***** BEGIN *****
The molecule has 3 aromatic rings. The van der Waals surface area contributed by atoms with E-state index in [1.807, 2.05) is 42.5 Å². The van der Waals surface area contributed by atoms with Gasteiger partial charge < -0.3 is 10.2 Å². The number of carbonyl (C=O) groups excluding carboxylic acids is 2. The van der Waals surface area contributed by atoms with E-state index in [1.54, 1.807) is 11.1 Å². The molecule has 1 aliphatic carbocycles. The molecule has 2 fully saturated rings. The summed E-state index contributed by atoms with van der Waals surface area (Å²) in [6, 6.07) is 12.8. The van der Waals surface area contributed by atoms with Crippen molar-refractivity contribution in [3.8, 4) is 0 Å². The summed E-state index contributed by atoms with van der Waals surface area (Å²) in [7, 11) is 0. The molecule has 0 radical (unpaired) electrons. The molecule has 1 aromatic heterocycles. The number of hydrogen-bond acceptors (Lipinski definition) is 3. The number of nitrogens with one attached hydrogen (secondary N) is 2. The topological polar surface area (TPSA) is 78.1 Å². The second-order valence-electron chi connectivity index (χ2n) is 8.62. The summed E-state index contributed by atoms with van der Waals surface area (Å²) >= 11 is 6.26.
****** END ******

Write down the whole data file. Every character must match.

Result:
The molecule has 3 aromatic rings. The van der Waals surface area contributed by atoms with E-state index in [1.807, 2.05) is 42.5 Å². The van der Waals surface area contributed by atoms with Gasteiger partial charge < -0.3 is 10.2 Å². The number of carbonyl (C=O) groups excluding carboxylic acids is 2. The van der Waals surface area contributed by atoms with E-state index in [1.54, 1.807) is 11.1 Å². The molecule has 1 aliphatic carbocycles. The molecule has 2 fully saturated rings. The summed E-state index contributed by atoms with van der Waals surface area (Å²) in [6, 6.07) is 12.8. The van der Waals surface area contributed by atoms with Crippen molar-refractivity contribution in [3.8, 4) is 0 Å². The summed E-state index contributed by atoms with van der Waals surface area (Å²) in [7, 11) is 0. The molecule has 0 radical (unpaired) electrons. The molecule has 1 aromatic heterocycles. The number of hydrogen-bond acceptors (Lipinski definition) is 3. The number of nitrogens with one attached hydrogen (secondary N) is 2. The topological polar surface area (TPSA) is 78.1 Å². The second-order valence-electron chi connectivity index (χ2n) is 8.62. The summed E-state index contributed by atoms with van der Waals surface area (Å²) >= 11 is 6.26.